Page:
The floating gate voltage operating window (also known as the memory window) is defined to be the difference between the positive potential on the floating gate when the floating gate has been erased and the level of negative potential on the floating gate when the floating gate has been programmed. Based on FIG. 2, the floating gate voltage after writing may be approximately expressed as: ##EQU1## for the erased state where (VFG)E is the erase state floating gate voltage and (VFG)P is the program state floating gate voltage and where VP1 and VP3 are the potentials used during the write operation. The summation over j in Equation (1) extends over the parasitic capacitances that are "seen" by the floating gate and can be cut off at any desired number depending on significance of the terms. A typical value for j is 6. Equations (2) and (3) are derived considering only the capacitance terms shown, assuming all other capacitances are sufficiently small to be ignored. The steering capacitance C2S for this paddleless case is assumed to have the full metallurgical capacitance value of the floating gate to the substrate for the programmed state and to approach zero for the erased state. These conditions are further assumed to hold for both write and read operations. The tunneling voltages (voltages across the tunneling elements necessary to maintain the required tunneling currents during write operations) are assumed to be equal and of a value that is half of the total voltage applied between poly 3 and poly 1 during a write operation.
A memory cell with a paddle typically has a bias electrode disposed in, and of opposite conductivity to, the substrate region beneath the floating gate and the store electrode. If the capacitance between the floating gate and the paddle is given by C2M and the remaining part of the steering capacitance is comprised of non-metallurgical channel capacitance, given by C2C, the equations for the programmed and erased states floating gate voltages are given by ##EQU2## where CTOT =C21 +C32 +C2M +C2C, and where VBIT is the bitline voltage.
Equations (4) and (5) were derived assuming that only those capacitances appearing are significant. C2M is also assumed to be much larger than C2C, and that for the programmed state, C2C is only half of its full metallurgical capacitance value, and is its full capacitance value otherwise. This assumption has been found to reasonably describe observed behavior. The tunneling voltages across each of the tunneling elements are also assumed to be equal and of a value equal to half of the total voltage applied between poly 3 and poly 1 during write (just as in the paddleless case).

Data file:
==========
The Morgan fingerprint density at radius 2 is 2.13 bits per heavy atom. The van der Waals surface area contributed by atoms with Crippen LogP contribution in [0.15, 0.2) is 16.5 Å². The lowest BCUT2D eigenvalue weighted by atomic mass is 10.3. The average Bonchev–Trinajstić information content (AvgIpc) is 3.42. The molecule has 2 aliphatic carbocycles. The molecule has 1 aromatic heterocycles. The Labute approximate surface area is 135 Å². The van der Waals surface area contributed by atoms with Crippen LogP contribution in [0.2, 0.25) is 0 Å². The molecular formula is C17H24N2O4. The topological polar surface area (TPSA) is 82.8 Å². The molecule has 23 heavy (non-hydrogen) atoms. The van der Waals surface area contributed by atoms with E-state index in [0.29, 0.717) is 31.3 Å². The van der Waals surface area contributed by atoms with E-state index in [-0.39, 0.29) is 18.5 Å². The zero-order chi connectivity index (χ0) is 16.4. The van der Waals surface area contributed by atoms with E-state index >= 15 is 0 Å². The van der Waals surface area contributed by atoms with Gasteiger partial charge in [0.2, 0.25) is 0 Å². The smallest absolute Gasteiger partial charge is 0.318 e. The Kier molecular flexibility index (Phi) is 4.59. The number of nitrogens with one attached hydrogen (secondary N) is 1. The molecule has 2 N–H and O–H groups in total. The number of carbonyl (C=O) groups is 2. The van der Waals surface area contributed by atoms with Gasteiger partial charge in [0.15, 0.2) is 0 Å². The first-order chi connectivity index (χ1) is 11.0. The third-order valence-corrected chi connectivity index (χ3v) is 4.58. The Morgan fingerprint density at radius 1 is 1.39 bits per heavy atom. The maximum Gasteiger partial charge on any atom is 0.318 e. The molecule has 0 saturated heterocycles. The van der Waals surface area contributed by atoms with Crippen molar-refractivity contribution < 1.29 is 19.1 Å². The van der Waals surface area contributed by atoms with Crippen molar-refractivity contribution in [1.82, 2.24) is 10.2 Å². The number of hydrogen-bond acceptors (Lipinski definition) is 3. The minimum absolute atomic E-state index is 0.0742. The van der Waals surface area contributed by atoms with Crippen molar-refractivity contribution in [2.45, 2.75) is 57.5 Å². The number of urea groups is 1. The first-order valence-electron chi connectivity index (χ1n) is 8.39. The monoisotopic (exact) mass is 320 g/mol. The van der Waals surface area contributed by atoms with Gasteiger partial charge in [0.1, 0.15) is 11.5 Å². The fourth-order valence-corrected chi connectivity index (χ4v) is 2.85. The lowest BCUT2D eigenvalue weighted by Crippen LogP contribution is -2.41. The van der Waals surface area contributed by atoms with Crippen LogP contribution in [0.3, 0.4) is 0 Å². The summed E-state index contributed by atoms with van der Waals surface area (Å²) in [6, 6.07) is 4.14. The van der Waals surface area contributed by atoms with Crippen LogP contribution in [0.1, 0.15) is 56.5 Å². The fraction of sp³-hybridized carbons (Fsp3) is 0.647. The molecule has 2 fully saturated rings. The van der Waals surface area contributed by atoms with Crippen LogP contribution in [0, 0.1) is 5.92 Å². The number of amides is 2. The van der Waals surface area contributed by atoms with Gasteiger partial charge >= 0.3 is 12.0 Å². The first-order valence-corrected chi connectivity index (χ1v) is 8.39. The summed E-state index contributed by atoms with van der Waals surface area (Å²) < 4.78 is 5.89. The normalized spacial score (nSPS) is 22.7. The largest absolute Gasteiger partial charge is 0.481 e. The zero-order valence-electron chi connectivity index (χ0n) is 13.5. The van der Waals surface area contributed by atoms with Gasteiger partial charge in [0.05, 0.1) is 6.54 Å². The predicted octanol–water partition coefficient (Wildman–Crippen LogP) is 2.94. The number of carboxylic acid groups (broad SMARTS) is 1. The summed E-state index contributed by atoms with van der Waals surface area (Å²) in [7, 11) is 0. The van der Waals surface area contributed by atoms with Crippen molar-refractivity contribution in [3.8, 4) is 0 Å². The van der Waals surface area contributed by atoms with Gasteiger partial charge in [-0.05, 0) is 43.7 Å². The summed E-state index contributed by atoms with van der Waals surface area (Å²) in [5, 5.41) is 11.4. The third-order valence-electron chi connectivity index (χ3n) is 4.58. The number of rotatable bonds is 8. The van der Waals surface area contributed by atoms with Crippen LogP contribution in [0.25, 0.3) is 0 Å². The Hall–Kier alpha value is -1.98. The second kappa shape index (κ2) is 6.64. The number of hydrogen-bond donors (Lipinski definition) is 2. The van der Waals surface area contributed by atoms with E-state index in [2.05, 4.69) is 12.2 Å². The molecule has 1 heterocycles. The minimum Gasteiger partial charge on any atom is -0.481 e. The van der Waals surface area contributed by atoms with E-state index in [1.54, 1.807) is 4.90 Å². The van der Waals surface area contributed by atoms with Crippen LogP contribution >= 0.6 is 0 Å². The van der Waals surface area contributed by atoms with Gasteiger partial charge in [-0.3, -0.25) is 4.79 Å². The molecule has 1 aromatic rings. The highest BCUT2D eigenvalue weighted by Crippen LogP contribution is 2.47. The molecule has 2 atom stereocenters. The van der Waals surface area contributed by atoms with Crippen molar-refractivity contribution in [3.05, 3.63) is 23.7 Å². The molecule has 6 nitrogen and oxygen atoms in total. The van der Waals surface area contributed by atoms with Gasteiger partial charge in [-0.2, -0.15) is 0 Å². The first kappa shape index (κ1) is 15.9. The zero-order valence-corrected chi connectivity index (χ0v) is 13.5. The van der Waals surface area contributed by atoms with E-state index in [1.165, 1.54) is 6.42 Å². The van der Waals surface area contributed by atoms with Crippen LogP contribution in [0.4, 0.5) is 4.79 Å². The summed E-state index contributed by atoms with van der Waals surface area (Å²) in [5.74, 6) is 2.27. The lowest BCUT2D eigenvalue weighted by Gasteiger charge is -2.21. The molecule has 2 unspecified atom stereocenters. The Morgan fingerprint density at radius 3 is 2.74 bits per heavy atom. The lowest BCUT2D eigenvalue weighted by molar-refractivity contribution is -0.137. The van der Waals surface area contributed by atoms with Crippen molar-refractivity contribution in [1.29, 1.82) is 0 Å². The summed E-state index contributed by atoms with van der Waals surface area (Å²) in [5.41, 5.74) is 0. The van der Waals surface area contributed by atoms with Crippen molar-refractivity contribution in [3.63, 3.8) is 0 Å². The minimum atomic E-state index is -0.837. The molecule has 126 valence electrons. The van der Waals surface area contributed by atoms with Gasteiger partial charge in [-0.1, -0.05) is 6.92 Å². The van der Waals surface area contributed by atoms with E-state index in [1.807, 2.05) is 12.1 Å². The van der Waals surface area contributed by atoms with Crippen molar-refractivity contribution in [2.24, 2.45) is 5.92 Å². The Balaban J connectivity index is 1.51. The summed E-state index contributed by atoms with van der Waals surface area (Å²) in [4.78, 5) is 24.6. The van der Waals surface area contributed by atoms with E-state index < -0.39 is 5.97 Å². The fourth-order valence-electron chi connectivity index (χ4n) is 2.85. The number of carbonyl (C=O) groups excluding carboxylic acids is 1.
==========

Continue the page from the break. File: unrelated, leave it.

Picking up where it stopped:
Since the size of the memory window is just the erased state potential minus the programmed state potential, subtracting Equation (4) from Equation (5) gives the size S of the memory window. ##EQU3## where the expression (C2M +1/4C2C)/CTOT is known as the "Capacitance Coupling Efficiency."
Equation (6) shows that the size of the memory window is directly proportional to the capacitance coupling efficiency.
Thus, in order to maximize the size of the memory window of a memory cell, it is desirable to make the capacitance coupling efficiency as close to 100% as possible. That is, C2M and C2C should be much larger than C32 and C21.
Thus, one way to increase the size of the memory window is to decrease the values of capacitances C32 and C21. This can be achieved by increasing the thickness of the dielectric layers in all areas except in the regions of the first and second polysilicon layers where enhanced field emission electron tunneling is desired. Since the tunneling element capacitances C32 and C21 are sensitive to the thickness of the dielectric between the first and second polysilicon layers, the program/erase window will be increased if the thickness of the dielectric layers overlaying programming electrode 110 and floating gate 120 are increased.